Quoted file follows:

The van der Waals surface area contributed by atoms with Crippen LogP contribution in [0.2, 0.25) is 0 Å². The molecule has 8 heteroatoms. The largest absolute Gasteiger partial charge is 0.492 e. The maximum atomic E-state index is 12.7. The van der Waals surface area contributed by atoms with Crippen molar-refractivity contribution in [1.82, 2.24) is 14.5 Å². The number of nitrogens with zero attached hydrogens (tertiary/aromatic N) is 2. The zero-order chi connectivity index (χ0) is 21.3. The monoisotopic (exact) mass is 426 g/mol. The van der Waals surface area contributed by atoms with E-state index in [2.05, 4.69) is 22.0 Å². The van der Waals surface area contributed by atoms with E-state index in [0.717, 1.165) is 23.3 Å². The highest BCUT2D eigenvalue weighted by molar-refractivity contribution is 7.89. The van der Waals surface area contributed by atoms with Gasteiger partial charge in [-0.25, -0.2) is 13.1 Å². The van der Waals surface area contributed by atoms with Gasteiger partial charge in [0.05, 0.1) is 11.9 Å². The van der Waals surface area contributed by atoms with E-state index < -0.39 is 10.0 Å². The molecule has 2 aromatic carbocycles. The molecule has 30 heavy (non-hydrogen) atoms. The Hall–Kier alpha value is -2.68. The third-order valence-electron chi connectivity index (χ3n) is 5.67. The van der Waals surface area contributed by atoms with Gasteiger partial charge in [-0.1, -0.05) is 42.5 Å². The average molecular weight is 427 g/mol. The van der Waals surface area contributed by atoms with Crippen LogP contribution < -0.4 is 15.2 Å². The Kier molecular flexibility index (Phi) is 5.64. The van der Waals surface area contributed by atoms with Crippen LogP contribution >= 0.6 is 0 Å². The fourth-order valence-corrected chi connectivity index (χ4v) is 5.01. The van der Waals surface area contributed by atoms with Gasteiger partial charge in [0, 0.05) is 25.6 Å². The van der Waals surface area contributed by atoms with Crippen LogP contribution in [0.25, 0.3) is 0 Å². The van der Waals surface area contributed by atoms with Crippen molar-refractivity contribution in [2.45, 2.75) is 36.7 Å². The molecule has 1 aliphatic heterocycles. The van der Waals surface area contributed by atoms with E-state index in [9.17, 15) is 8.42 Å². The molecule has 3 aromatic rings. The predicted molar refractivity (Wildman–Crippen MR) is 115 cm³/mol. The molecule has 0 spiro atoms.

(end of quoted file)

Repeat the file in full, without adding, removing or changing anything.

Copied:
The van der Waals surface area contributed by atoms with Crippen LogP contribution in [0.2, 0.25) is 0 Å². The molecule has 8 heteroatoms. The largest absolute Gasteiger partial charge is 0.492 e. The maximum atomic E-state index is 12.7. The van der Waals surface area contributed by atoms with Crippen molar-refractivity contribution in [1.82, 2.24) is 14.5 Å². The number of nitrogens with zero attached hydrogens (tertiary/aromatic N) is 2. The zero-order chi connectivity index (χ0) is 21.3. The monoisotopic (exact) mass is 426 g/mol. The van der Waals surface area contributed by atoms with E-state index in [2.05, 4.69) is 22.0 Å². The van der Waals surface area contributed by atoms with E-state index in [0.717, 1.165) is 23.3 Å². The highest BCUT2D eigenvalue weighted by molar-refractivity contribution is 7.89. The van der Waals surface area contributed by atoms with Gasteiger partial charge in [-0.25, -0.2) is 13.1 Å². The van der Waals surface area contributed by atoms with Gasteiger partial charge in [0.05, 0.1) is 11.9 Å². The van der Waals surface area contributed by atoms with E-state index < -0.39 is 10.0 Å². The molecule has 2 aromatic carbocycles. The molecule has 30 heavy (non-hydrogen) atoms. The Hall–Kier alpha value is -2.68. The third-order valence-electron chi connectivity index (χ3n) is 5.67. The van der Waals surface area contributed by atoms with Gasteiger partial charge in [-0.1, -0.05) is 42.5 Å². The average molecular weight is 427 g/mol. The van der Waals surface area contributed by atoms with Crippen LogP contribution < -0.4 is 15.2 Å². The Kier molecular flexibility index (Phi) is 5.64. The van der Waals surface area contributed by atoms with Crippen LogP contribution >= 0.6 is 0 Å². The fourth-order valence-corrected chi connectivity index (χ4v) is 5.01. The van der Waals surface area contributed by atoms with Gasteiger partial charge in [0, 0.05) is 25.6 Å². The van der Waals surface area contributed by atoms with Crippen LogP contribution in [0.25, 0.3) is 0 Å². The van der Waals surface area contributed by atoms with Crippen molar-refractivity contribution in [2.45, 2.75) is 36.7 Å². The molecule has 1 aliphatic heterocycles. The van der Waals surface area contributed by atoms with E-state index in [9.17, 15) is 8.42 Å². The molecule has 3 aromatic rings. The predicted molar refractivity (Wildman–Crippen MR) is 115 cm³/mol. The molecule has 0 spiro atoms.